• PANDA, T.; KUNDU, S. and MAJUMDAR, S.K. Studies on citric acid production by Aspergillus niger using treated Indian cane-molasses. Journal of Microbiology, October 1984, vol. 5, p. 61-66.
  • PAZOUKI, M.; FELSE, P.A.; SINHA, J. and PANDA, T. Comparative studies on citric acid production by Aspergillus niger and candida lipolytica using molasses and glucose. Bioprocess Engineering, November 2000, vol. 22, no. 4, p. 353-361.
  • PESSOA, D.F.; DIASDE, C. and ANGELA, C. Production of citric acid by Aspergillus niger. Revista de Microbiologia, March 1982, vol. 13, no. 2, p. 225-229.
  • PIRT, S.J. Principles of Microbe and cell cultivation. 1st Edition. Blackwell Scientific Publication, London, UK, April 1975, p. 115-117.
  • PRESCOTT, S. and DUNN’S, A. Industrial Microbiology, 4th edition. CBS Publishers and Distributors, New Dehli, India, August 1987, p. 710-715.
  • RAJOKA, M.I.; AHMAD, M.N.; SHAHID, R.; LATIF, F. and PARVEZ, S. Citric acid production from sugar-cane molasses by cultures of Aspergillus niger. Biologia, May 1998, vol. 44, no. 1, p. 241-253.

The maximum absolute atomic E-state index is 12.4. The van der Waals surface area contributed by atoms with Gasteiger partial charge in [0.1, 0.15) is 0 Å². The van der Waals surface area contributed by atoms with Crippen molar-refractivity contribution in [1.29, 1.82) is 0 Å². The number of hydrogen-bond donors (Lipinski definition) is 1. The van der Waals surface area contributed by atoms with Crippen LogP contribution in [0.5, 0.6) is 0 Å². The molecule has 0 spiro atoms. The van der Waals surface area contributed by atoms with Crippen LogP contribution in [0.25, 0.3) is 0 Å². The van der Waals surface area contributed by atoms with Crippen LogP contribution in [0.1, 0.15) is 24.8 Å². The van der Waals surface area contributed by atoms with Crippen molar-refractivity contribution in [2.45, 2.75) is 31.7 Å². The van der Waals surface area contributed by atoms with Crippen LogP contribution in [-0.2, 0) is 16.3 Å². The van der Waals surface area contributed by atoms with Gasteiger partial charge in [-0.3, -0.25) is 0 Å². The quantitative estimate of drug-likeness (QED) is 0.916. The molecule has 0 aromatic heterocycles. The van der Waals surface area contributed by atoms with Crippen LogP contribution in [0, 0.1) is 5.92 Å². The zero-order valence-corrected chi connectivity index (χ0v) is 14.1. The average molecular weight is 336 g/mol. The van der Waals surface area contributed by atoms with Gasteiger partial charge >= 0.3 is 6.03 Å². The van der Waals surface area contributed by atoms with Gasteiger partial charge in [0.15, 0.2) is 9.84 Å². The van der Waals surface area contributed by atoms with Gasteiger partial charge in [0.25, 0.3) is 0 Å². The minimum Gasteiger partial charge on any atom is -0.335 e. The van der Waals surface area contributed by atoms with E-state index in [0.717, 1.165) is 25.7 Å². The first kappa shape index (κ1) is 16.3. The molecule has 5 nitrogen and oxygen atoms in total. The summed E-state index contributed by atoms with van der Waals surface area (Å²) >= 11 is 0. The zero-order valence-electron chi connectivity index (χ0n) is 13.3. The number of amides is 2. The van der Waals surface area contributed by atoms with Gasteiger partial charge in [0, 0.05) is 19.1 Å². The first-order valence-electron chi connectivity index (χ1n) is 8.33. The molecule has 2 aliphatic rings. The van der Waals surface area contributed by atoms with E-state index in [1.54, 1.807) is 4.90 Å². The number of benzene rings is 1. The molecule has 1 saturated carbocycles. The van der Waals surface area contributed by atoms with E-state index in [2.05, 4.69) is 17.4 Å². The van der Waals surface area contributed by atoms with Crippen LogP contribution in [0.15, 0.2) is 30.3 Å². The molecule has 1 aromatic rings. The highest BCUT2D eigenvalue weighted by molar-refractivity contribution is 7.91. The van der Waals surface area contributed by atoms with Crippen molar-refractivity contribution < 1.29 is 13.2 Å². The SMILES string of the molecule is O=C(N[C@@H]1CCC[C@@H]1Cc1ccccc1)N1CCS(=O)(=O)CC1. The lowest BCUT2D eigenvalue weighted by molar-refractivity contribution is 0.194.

• SING, S.P.; VERMA, U.N.; KISHOR, M. and SAMDANI, H.K. Effect of medium concentration on citric acid production by submerged fermentation. Orient Journal of Chemistry, March 1998, vol. 14, no. 1, p. 133-135.
  • VAN-SUIJAM, J.C.; KOSSEN, N.W.F. and PAUL, P.G. An inoculum technique for the production of fungal pellets. European Journal of Applied Microbiology, December 1980, vol. 8, p. 353-359.
  • VERGANO, M.G.; FEMANDEZ, N.; SORIA, M.A. and KERBER, M.S. Influence of inoculum preparation on citric acid preparation by Aspergillus niger. Journal of Biotechnology, April 1996, vol. 12, no. 6, p. 655-656.
  • WIECZOREK, S. and BRAUER, H. Continuous production of citric acid with recirculation of the fermentation broth after product recovery. Bioprocess Engineering, January 1998, vol. 18, no. 1, p. 1-6.

Note: Electronic Journal of Biotechnology is not responsible if on-line references cited on manuscripts are not available any more after the date of publication.

Supported by UNESCO / MIRCEN network 

© 2002 by Universidad Católica de Valparaíso -- Chile

The following images related to this document are available:

Photo images

[ej02040f3.jpg] [ej02040t2.jpg] [ej02040f5.jpg] [ej02040t1.jpg] [ej02040f2b.jpg] [ej02040f1.jpg] [ej02040f2a.jpg] [ej02040t3.jpg] [ej02040f4.jpg] [ej02040f6.jpg]
© Bioline International, 1989 - 2004, Site last up-dated on 03-Ago-2006.